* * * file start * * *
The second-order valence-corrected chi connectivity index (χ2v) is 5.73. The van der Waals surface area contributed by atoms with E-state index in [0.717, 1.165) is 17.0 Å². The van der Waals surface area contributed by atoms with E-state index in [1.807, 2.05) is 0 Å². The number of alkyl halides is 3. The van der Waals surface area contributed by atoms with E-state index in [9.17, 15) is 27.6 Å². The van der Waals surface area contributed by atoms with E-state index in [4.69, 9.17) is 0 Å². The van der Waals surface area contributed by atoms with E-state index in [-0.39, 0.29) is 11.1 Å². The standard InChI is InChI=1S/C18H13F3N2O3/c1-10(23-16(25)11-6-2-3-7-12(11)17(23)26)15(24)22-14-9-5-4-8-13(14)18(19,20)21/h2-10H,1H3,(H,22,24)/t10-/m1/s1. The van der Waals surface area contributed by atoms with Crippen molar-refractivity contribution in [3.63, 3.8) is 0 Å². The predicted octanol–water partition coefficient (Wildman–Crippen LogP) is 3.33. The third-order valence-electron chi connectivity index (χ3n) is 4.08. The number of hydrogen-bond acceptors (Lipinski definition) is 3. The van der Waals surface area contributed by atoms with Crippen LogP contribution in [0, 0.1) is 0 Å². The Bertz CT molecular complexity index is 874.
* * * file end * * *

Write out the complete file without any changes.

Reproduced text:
The second-order valence-corrected chi connectivity index (χ2v) is 5.73. The van der Waals surface area contributed by atoms with E-state index in [0.717, 1.165) is 17.0 Å². The van der Waals surface area contributed by atoms with E-state index in [1.807, 2.05) is 0 Å². The number of alkyl halides is 3. The van der Waals surface area contributed by atoms with E-state index in [9.17, 15) is 27.6 Å². The van der Waals surface area contributed by atoms with E-state index in [4.69, 9.17) is 0 Å². The van der Waals surface area contributed by atoms with E-state index in [-0.39, 0.29) is 11.1 Å². The standard InChI is InChI=1S/C18H13F3N2O3/c1-10(23-16(25)11-6-2-3-7-12(11)17(23)26)15(24)22-14-9-5-4-8-13(14)18(19,20)21/h2-10H,1H3,(H,22,24)/t10-/m1/s1. The van der Waals surface area contributed by atoms with Crippen molar-refractivity contribution in [3.63, 3.8) is 0 Å². The predicted octanol–water partition coefficient (Wildman–Crippen LogP) is 3.33. The third-order valence-electron chi connectivity index (χ3n) is 4.08. The number of hydrogen-bond acceptors (Lipinski definition) is 3. The van der Waals surface area contributed by atoms with Crippen LogP contribution in [0, 0.1) is 0 Å². The Bertz CT molecular complexity index is 874.